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It Pays to Lift Weights

Regardless or your age, lifting weights is quite important.

Between the ages of 20 and 50 most healthy adults have a fixed amount of muscle mass. At around the age of 50, it begins to diminish. At the age of 80, sedentary people have only about 60 percent of their muscular strength that they had as a younger adult. In fact many of our elderly have trouble picking up 5 pounds much less getting out of chairs or off and on the toilet.

While nothing can completely stop age-related loss of muscle, weight lifting comes close. People who use resistance training in their 50's, 60's and 70's have more muscle mass than people the same age who don't. There is no reason that a 60 or 70 year old can not be as muscularly fit as a 30 year old. Weight training also has been shown to slow loss of bone mass.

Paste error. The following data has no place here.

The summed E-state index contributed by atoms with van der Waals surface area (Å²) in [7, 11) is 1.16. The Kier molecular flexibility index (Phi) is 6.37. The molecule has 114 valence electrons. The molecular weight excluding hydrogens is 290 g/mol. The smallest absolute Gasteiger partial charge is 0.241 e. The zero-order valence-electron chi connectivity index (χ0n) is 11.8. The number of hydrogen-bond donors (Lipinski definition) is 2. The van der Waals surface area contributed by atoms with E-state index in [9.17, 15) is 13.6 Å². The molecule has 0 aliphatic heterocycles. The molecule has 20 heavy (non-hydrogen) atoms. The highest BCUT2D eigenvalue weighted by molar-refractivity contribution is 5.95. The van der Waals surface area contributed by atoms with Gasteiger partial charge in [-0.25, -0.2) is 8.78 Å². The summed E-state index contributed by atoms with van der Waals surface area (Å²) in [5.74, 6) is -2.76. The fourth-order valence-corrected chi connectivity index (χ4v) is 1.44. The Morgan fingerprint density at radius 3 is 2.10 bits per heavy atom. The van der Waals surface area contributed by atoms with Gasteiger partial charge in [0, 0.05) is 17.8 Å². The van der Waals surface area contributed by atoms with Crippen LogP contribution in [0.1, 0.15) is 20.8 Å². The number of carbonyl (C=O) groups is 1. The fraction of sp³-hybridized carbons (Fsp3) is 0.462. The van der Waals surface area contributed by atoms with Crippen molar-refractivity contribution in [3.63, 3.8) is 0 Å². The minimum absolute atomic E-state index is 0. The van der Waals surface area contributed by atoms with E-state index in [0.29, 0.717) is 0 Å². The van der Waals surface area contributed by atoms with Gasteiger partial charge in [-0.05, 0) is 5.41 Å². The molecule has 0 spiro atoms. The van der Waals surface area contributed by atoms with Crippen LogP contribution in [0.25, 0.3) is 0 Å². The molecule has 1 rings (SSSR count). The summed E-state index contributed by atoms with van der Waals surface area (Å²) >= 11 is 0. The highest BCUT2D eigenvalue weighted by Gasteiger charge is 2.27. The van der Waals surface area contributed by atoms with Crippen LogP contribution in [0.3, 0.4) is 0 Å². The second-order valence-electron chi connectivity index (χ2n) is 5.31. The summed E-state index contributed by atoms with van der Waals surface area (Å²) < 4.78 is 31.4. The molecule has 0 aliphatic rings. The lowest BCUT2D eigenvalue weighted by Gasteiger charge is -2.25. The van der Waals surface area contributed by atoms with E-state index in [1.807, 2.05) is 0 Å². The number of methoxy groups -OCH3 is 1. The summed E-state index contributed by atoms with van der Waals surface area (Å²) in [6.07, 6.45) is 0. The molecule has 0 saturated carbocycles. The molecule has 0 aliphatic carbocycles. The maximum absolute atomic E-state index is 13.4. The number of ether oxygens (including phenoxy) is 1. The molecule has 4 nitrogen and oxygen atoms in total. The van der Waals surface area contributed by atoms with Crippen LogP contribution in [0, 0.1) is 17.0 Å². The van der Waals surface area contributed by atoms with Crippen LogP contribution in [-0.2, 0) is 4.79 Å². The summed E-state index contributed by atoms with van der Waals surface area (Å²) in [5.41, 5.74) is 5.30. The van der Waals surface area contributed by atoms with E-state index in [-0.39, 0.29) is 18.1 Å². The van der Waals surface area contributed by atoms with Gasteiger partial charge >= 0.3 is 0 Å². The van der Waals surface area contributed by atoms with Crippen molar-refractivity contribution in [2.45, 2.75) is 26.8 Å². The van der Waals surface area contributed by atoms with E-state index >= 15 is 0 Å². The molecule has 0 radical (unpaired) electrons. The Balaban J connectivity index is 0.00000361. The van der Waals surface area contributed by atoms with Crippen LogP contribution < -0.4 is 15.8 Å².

It is never too late to start a weight program. Here are some tips:

  • Get the advise of a personal trainer if possible to help you set up a program for you and monitor your progress periodically.

  • Weight train 2 to 3 days a week (rest a day or two between workouts). If you want you can still workout daily, just focus on different muscle groups.

  • Start slowly, as your body gets stronger and used to this sort of activity, add weight slowly.

  • Consider using free weights as well as machines. Both strengthen muscles, but free weights can improve balance which tends to worsen with age.

  • Understand that the expectation in not for bulging muscles but for improved strength and muscular retention.

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